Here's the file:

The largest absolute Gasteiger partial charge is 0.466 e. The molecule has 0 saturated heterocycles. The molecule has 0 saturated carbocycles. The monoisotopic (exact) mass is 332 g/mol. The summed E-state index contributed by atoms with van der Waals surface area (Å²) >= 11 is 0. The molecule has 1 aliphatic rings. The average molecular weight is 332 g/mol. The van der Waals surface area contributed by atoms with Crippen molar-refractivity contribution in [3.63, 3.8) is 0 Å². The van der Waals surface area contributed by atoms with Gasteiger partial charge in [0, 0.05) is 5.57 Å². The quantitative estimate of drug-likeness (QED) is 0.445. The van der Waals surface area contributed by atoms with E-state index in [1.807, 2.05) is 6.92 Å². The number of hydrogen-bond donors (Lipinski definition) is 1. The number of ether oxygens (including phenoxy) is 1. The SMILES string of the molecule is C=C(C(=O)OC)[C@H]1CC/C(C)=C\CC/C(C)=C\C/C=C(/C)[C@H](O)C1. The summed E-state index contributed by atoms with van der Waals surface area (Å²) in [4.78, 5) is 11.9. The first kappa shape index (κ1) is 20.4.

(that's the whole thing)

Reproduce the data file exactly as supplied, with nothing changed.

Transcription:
The largest absolute Gasteiger partial charge is 0.466 e. The molecule has 0 saturated heterocycles. The molecule has 0 saturated carbocycles. The monoisotopic (exact) mass is 332 g/mol. The summed E-state index contributed by atoms with van der Waals surface area (Å²) >= 11 is 0. The molecule has 1 aliphatic rings. The average molecular weight is 332 g/mol. The van der Waals surface area contributed by atoms with Crippen molar-refractivity contribution in [3.63, 3.8) is 0 Å². The van der Waals surface area contributed by atoms with Gasteiger partial charge in [0, 0.05) is 5.57 Å². The quantitative estimate of drug-likeness (QED) is 0.445. The van der Waals surface area contributed by atoms with E-state index in [1.807, 2.05) is 6.92 Å². The number of hydrogen-bond donors (Lipinski definition) is 1. The number of ether oxygens (including phenoxy) is 1. The SMILES string of the molecule is C=C(C(=O)OC)[C@H]1CC/C(C)=C\CC/C(C)=C\C/C=C(/C)[C@H](O)C1. The summed E-state index contributed by atoms with van der Waals surface area (Å²) in [4.78, 5) is 11.9. The first kappa shape index (κ1) is 20.4.